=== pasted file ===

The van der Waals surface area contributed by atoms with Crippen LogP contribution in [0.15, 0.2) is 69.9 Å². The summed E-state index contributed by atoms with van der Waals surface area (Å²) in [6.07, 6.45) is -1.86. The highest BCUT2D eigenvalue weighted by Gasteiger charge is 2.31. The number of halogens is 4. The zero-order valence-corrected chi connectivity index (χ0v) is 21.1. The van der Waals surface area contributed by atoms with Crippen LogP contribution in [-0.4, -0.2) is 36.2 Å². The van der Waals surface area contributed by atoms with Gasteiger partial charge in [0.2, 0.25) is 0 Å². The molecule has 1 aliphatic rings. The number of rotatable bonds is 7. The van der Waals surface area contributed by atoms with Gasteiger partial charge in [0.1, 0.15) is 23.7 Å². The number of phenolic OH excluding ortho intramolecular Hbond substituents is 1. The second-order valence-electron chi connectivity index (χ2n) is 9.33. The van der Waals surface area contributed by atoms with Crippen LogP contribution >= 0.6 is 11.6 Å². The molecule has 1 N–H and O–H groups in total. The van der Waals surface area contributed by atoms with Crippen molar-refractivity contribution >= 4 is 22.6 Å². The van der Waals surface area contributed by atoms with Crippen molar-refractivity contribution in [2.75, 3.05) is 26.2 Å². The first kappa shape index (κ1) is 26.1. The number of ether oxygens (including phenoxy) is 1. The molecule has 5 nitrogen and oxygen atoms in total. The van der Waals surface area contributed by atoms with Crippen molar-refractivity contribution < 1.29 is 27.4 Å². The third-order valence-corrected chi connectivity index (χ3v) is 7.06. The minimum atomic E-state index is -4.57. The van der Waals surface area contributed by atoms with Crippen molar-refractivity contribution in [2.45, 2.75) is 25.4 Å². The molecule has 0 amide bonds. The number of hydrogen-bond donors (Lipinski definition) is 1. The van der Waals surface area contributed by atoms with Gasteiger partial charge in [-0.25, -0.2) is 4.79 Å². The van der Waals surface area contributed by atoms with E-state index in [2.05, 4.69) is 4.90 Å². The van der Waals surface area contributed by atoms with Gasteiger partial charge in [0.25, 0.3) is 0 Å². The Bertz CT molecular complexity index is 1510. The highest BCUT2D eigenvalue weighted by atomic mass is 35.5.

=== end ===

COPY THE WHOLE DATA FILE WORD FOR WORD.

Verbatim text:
The van der Waals surface area contributed by atoms with Crippen LogP contribution in [0.15, 0.2) is 69.9 Å². The summed E-state index contributed by atoms with van der Waals surface area (Å²) in [6.07, 6.45) is -1.86. The highest BCUT2D eigenvalue weighted by Gasteiger charge is 2.31. The number of halogens is 4. The zero-order valence-corrected chi connectivity index (χ0v) is 21.1. The van der Waals surface area contributed by atoms with Crippen LogP contribution in [-0.4, -0.2) is 36.2 Å². The van der Waals surface area contributed by atoms with Gasteiger partial charge in [0.2, 0.25) is 0 Å². The molecule has 1 aliphatic rings. The number of rotatable bonds is 7. The van der Waals surface area contributed by atoms with Gasteiger partial charge in [0.1, 0.15) is 23.7 Å². The number of phenolic OH excluding ortho intramolecular Hbond substituents is 1. The second-order valence-electron chi connectivity index (χ2n) is 9.33. The van der Waals surface area contributed by atoms with Crippen LogP contribution >= 0.6 is 11.6 Å². The molecule has 1 N–H and O–H groups in total. The van der Waals surface area contributed by atoms with Crippen molar-refractivity contribution >= 4 is 22.6 Å². The van der Waals surface area contributed by atoms with Crippen molar-refractivity contribution in [2.75, 3.05) is 26.2 Å². The first kappa shape index (κ1) is 26.1. The number of ether oxygens (including phenoxy) is 1. The molecule has 5 nitrogen and oxygen atoms in total. The van der Waals surface area contributed by atoms with Crippen molar-refractivity contribution < 1.29 is 27.4 Å². The third-order valence-corrected chi connectivity index (χ3v) is 7.06. The minimum atomic E-state index is -4.57. The van der Waals surface area contributed by atoms with Crippen molar-refractivity contribution in [2.45, 2.75) is 25.4 Å². The molecule has 0 amide bonds. The number of hydrogen-bond donors (Lipinski definition) is 1. The van der Waals surface area contributed by atoms with Gasteiger partial charge in [-0.25, -0.2) is 4.79 Å². The van der Waals surface area contributed by atoms with E-state index in [2.05, 4.69) is 4.90 Å². The van der Waals surface area contributed by atoms with Gasteiger partial charge in [0.25, 0.3) is 0 Å². The Bertz CT molecular complexity index is 1510. The highest BCUT2D eigenvalue weighted by atomic mass is 35.5.